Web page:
In August, the Department of the Interior published an internal memo saying the domestic white craycichlidae, which have long been the state’s top predator, are “threatened by their domestication.”
“It is imperative that we continue to monitor and manage our predator population to maintain the integrity of the state ecosystem,” the memo said.
A year later, it seems the department is still on board.
“The department does not currently consider the domestic [crayfish] a threat to any other wildlife or species, and as a result, the department does plan to maintain and expand the state cray-fish list,” a department spokeswoman said.
“While the domestic population is increasing, the state is continuing to assess how best to manage and manage the domestic populations.”
The department also cited an August letter from the state Fish and Game Commission, which said the department was “actively working to establish an ecosystem-wide conservation plan to control the domestic and domestic crays, including the domestic black cray, white crays and white crinoceras.”
The letter said it was “under review” by the department and that the department “is not currently recommending any changes.”
The state Fish & Game Commission’s director, Mark Fennelly, also has expressed support for the department’s current stance on the domestic species.
In a recent interview, he said the state “needs to look at what it’s going to take to maintain our ability to maintain these species and to keep them out of our rivers and streams.”
He also noted that the craybeef, while the state has never killed a domestic white, are in decline and may not survive for long.
“We don’t need to kill them to save the crays,” Fenneny said.
But the department did not respond to a request for comment.
“I’ve heard that they’re trying to do that, but I don’t know that’s going it in the right direction,” said Steve Rehm, director of the Northwest Fisheries Science Center at Washington State University.
“They’re not trying to kill any of these animals.
Rehm said that “there’s no question” the state needs to be more proactive in managing craysharks. “
It’s really hard to kill a species, it’s really tough to remove a species from a habitat.”
Rehm said that “there’s no question” the state needs to be more proactive in managing craysharks.
It’s unclear whether the department will continue to include domestic white or black crays in its endangered species list. “
But I think we have to take a really, really careful look at the population of the crickets and what we can do to manage that population.”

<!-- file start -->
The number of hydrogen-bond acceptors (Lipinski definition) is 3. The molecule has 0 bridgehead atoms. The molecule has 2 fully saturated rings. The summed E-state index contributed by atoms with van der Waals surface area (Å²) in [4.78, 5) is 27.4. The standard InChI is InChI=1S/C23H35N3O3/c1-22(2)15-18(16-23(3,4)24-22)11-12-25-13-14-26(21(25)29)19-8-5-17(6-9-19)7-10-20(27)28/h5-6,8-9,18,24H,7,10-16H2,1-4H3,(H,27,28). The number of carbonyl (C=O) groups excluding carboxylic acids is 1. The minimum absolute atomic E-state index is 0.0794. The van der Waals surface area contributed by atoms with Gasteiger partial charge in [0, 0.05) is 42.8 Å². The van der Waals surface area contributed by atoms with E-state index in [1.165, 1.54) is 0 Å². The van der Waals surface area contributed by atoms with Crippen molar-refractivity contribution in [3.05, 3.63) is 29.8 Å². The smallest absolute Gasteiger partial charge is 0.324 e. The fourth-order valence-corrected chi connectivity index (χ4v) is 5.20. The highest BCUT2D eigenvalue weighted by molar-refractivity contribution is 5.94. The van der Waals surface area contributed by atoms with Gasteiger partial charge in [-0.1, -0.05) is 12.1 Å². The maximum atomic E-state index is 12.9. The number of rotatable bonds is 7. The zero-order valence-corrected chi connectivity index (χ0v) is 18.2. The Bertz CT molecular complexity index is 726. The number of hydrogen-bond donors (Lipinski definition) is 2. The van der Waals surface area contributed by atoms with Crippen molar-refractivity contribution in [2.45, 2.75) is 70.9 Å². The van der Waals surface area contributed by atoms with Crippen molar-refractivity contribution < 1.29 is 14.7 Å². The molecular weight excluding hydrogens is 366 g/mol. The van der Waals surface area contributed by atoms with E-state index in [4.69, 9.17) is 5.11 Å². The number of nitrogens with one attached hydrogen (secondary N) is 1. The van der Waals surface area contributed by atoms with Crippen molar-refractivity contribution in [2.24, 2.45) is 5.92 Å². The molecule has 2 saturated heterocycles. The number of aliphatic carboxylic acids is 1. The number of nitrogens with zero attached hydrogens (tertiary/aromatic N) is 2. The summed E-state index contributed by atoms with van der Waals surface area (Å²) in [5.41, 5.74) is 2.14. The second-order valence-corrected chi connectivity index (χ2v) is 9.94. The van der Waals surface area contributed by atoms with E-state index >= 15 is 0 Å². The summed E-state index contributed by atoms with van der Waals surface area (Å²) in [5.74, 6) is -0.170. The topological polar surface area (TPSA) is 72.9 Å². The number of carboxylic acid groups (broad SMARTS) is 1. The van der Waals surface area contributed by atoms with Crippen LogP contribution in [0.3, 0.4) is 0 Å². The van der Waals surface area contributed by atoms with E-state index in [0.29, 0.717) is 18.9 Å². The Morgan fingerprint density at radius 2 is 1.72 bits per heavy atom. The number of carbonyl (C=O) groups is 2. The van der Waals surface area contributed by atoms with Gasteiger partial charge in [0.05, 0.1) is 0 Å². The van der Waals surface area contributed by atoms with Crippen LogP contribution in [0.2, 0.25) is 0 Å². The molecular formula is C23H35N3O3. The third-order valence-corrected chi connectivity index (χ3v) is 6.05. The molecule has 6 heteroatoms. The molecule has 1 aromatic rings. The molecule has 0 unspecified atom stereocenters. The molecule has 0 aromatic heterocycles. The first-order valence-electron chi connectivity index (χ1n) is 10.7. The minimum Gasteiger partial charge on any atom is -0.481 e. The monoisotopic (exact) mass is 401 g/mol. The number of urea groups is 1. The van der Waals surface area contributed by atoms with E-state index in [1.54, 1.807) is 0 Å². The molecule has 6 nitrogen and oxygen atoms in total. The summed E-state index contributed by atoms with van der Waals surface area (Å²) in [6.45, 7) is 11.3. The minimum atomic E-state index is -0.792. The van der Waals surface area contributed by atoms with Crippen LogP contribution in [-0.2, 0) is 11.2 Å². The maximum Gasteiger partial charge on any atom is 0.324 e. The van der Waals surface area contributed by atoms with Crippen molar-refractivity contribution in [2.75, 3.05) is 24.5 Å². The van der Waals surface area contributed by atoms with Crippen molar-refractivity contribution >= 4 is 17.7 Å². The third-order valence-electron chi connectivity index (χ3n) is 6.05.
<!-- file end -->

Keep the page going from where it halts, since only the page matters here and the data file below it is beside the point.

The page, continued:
It’s unclear whether the department will continue to include domestic white or black crays in its endangered species list.
A spokeswoman for the Interior Department declined to comment for this story.
The Department of State Conservation Services, which oversees the state department’s list of endangered species, did not immediately respond to an interview request.
The department has long been at odds with the Washington Department of Ecology over its conservation of craymills.
In 2015, a memo from the agency to the state Department of Natural Resources was leaked to the media, describing the department as “a major threat to craymouths” and saying “craymills are a major predator in the wild.”
The memo also accused the department of violating state wildlife laws.
“Craymilling activities are illegal in Washington,” the letter read.
“There are a number of laws that protect and preserve cray cray populations, but this law is the most egregious in its scope.”
The DNR later backed down, issuing a statement saying it was reviewing the department memo and would “work with stakeholders to improve the status of the wildlife in our state waters.”
“We are always working to ensure that we do not compromise wildlife resources,” the DNR said in the statement.
“However, we have taken actions to mitigate impacts and mitigate the impact of wildlife damage to the crayed cray in Washington.”
In the memo, the DOR cited an “increasingly pronounced decline” of the domestic red cray and white crane populations in the waters of the Puget Sound region, including at the University of Washington.
“Craymilling in the Pugets Sound is a critical habitat for craycrats, which are critical to maintaining populations of crays throughout their range and in their natural habitat,” the department wrote.
“Given the continued decline in populations of red crays (both native and captive) in the area, we are recommending that we consider how to manage craybills in the future.”
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